Chicago Cubs aren’t taking a star-or-bust approach: ‘Winning the offseason is probably more a curse than blessing’

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If the Chicago Cubs want to add a star player after falling one win short of the postseason, they have a variety of options to pursue in the coming weeks.

A big-market team such as the Cubs should be involved when top players reach free agency or are available in a trade. Those pursuits ultimately could end with the Cubs failing to acquire an elite player this offseason, however, for a team that needs much more reliable production in key spots.

Shohei Ohtani’s hush-hush courtship continued Wednesday, the final day of the winter meetings. The Cubs remain among the teams in the mix for the superstar. Japanese right-hander Yoshinobu Yamamoto is expected to fetch a long-term deal worth more than $200 million as part of a pitching market that features National League Cy Young winner Blake Snell, standout reliever Josh Hader and lefty starters Jordan Montgomery and Eduardo Rodriguez, while outfielder Cody Bellinger remains the best slugger on the market behind Ohtani. Third baseman Matt Chapman and first baseman Rhys Hoskins are among the next tier of hitters who also fit the Cubs’ offensive needs.

Some elements are out of the Cubs’ control when it comes to trying to reel in a top player. But if they fall short in their efforts to sign a free-agent star, the organization’s offseason vision might become a tough sell to fans who want to see them build off a winning yet playoff-less season. The front office isn’t taking a star-or-bust approach, however.

“Winning the offseason is probably more a curse than blessing,” Hoyer said. “With Cody Bellinger, it wasn’t exactly a move that people were lauding tremendously last year and it was probably one of the best free-agent signings on the market. You just don’t know where the best deals are going to come from.

“Certainly there’s immensely talented players on the market, but I think if you go in thinking it’s one of those guys or bust, you can make some really bad long-term decisions. So trying to win the offseason is not a good idea. Let’s try to make the best decisions we can and if we do that we’ll be in good position.”

Trade activity has started to pick up, led by the San Diego Padres reportedly finalizing a deal Wednesday afternoon to send outfielder Juan Soto to the New York Yankees in a multiplayer transaction. Soto, 25, a three-time All-Star and one-time NL batting champion, will become a free agent after the 2024 season, making him a pricey rental.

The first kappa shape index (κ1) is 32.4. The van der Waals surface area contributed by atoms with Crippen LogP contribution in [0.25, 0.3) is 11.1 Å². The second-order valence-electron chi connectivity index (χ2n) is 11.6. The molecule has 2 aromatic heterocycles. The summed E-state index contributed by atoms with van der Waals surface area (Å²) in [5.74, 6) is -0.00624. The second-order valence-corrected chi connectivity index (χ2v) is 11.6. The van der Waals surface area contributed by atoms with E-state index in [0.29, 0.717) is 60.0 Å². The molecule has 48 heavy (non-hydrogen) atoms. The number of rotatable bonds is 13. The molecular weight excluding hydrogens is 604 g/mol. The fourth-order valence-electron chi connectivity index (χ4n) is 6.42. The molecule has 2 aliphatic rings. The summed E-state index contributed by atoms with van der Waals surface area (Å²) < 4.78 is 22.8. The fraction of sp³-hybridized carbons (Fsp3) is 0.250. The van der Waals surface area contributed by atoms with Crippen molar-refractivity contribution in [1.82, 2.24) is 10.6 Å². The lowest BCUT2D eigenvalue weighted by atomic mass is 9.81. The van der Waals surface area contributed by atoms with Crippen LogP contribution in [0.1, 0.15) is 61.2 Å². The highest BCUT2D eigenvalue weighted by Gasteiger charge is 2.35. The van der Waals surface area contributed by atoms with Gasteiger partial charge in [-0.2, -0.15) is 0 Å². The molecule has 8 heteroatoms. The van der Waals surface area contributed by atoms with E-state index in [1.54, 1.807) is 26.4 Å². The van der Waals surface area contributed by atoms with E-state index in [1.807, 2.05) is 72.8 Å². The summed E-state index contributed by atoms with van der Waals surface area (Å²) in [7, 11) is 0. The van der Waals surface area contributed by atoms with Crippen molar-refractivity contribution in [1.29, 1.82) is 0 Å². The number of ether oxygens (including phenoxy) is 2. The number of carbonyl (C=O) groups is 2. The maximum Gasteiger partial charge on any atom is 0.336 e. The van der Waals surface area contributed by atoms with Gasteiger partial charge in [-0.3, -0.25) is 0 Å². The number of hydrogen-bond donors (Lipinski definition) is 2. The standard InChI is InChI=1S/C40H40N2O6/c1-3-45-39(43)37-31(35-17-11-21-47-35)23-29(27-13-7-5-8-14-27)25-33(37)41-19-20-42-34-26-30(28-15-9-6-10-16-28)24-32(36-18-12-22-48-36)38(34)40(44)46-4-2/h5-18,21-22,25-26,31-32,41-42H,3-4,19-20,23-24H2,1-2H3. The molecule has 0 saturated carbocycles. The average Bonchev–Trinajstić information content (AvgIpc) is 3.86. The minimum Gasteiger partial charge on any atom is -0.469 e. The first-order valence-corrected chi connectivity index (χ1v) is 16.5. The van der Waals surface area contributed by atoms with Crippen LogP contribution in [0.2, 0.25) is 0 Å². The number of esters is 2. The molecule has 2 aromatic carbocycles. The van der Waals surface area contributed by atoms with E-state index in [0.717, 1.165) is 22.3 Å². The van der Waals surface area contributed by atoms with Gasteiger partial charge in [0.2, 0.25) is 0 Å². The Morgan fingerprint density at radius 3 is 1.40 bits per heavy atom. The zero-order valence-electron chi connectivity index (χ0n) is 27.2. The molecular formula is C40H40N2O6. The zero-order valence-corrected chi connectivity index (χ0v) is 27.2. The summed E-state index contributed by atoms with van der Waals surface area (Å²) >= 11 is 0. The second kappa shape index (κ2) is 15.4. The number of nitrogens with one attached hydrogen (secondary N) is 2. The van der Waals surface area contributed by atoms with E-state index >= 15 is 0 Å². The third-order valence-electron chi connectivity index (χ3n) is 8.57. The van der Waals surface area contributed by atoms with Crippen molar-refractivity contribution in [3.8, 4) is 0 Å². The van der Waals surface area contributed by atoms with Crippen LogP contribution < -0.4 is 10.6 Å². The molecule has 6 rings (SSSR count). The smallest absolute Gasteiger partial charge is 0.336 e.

The Cubs’ financial flexibility and deep top-five farm system makes them an intriguing player in free agency and as a trade partner — and with that, inaccurate rumors popping up and connected to them. Tampa Bay Rays right-hander Tyler Glasnow remains on the team’s radar, but Christopher Morel has not been discussed as part of a potential deal, sources told the Tribune, refuting a report this week. Based on observations from across the field the last two years, manager Craig Counsell said Morel, 24, has put himself in a position where he needs to be on the field.

“Now where? That’s what we have to figure out,” Counsell said. “He has earned his way into a lineup. There’s no question about that. He’s an exciting young hitter. And the Cubs have up to this point moved him around the field because he’s forced his way into the lineup. That’s a good thing. I see that as a really good thing.”

Similarly, other sources told the Tribune that the Cubs have not talked to the Blue Jays about shortstop Bo Bichette after that rumor became fodder on social media two weeks ago.

This is the price of the Cubs doing business in the deep end of the talent pool as they try to capitalize on the moment.

“We have young players that creates great depth in the organization,” Counsell said. “Depth is a way to solve for wins. It really raises your floor as a team. Not every prospect turns out to be a regular major-league player, but some turn out to be better than you think too. At this time the Cubs have a really good foundation and base and numbers along with some potential high-end players.

“At this time of the year that creates a lot of conversation, but it’s also trying to figure out ways to keep those guys developing so that they add wins to the major-league team.”


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